Words Can't Do Auriga Justice

If I told you that Auriga is thoroughly congenial! charming! and very, very nice!, would you read any further?

All the entrées I had at Auriga were nearly perfect. The sliced grilled sirloin with prunes, chestnuts, and grappa, served with those lovely french fries ($17.25), was wonderful, and proof that you don't need a 24-ounce portion of beef to get that vivid steak flavor. Vegetarian entrées like the lusciously simple pumpkin-and-ricotta ravioli ($13.50) served on wilted spinach and topped with a lacey net of fried leeks are a perfect example of how understated preparation can make individual flavors sing: These ravioli were exceptionally light, sweet, and fine. The haddock mentioned above was melt-in-your-mouth perfect, the edges crisp as though they had been fried, the interior as tender as custard. Fish specials change nightly, and with the careful attention that each and every plate gets, Auriga is quickly turning into one of the best fish restaurants in town.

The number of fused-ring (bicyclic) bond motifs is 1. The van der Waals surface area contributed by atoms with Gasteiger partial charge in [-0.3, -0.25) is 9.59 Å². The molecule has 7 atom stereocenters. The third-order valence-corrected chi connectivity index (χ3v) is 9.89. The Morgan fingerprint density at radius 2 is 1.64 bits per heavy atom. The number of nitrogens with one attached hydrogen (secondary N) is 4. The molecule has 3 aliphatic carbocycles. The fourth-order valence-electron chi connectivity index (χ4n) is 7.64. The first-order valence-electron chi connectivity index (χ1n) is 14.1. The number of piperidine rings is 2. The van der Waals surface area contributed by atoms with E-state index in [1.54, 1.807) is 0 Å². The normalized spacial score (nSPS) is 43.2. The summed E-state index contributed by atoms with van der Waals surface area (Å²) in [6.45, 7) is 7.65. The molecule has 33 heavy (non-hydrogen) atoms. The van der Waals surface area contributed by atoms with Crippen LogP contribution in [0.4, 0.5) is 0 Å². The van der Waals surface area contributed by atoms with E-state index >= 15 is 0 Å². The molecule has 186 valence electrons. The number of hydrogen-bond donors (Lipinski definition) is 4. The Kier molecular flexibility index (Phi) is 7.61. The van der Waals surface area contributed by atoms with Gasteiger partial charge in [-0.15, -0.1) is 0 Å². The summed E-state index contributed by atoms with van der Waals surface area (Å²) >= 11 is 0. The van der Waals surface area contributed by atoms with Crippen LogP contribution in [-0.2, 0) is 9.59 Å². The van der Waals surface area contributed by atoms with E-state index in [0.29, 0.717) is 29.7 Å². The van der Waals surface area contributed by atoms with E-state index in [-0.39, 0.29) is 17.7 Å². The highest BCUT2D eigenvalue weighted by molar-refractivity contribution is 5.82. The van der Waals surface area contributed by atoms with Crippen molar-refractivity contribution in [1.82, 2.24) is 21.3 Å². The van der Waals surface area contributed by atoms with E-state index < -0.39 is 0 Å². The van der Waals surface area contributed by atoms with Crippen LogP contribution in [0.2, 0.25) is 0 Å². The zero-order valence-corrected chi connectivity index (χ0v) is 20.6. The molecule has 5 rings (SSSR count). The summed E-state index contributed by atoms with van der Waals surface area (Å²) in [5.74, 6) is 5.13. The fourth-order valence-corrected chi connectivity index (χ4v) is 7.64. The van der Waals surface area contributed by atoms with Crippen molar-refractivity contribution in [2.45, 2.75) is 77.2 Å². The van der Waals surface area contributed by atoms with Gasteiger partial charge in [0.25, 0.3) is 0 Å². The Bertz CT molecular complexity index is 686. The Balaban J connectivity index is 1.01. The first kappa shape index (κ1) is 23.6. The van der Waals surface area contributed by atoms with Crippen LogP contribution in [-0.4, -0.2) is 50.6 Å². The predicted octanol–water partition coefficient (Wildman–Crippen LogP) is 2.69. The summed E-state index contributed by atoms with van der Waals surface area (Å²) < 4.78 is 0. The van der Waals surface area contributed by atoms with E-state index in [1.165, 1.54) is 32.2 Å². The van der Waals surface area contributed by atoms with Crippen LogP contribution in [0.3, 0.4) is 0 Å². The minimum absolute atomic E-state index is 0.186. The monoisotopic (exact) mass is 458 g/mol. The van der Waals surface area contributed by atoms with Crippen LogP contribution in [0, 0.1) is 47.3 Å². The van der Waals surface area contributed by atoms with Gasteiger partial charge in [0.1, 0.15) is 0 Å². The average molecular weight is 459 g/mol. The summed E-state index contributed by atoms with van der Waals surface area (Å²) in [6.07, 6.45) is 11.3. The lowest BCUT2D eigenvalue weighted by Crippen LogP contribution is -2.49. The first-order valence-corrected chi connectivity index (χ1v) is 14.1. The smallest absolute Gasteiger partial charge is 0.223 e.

My only disappointments at Auriga had to do with the bread basket, which could be warmer and better, and with the number of items it serves flavored with Guinness: The Guinness-flavored baked beans under a perfect piece of sautéed salmon were too hard and undercooked one night, and I think the slightly sour Guinness ice cream that accompanies the flourless chocolate torte is more weird than tasty, though I overheard another table exclaiming about how much they loved it. Desserts, though few, have impressed me. I particularly liked the southern apple pie ($5), a tender pie crust packed to the gills with apples and served next to an absolutely delectable scoop of green-apple sorbet. The flourless chocolate torte ($5.50) fits any chocolate lover's criteria: It's made with a fine grade of chocolate, comes in a giant wedge, and melds with a cup of Auriga's fine, thick java to create that knee-weakening chocolate high we're always chasing.

Auriga's bar is making it particularly beloved to its neighbors: Not only are the wine and beer lists impressive and wide-ranging, but the space is entirely pretty, and it serves drinks 'til 1 a.m. Food is often served that late too, though the bar has been known to close early when no one's there. In fact, if Auriga gets the liquor license it's applying for (and summer ever comes to allow use of the outdoor patio), Lowry Hill might finally get the non-Liquor Lyle's hot spot it so deserves.

But maybe that wouldn't be such a good thing after all. Then they'd all be happy in the same way, and they'd be deadly, deadly dull.

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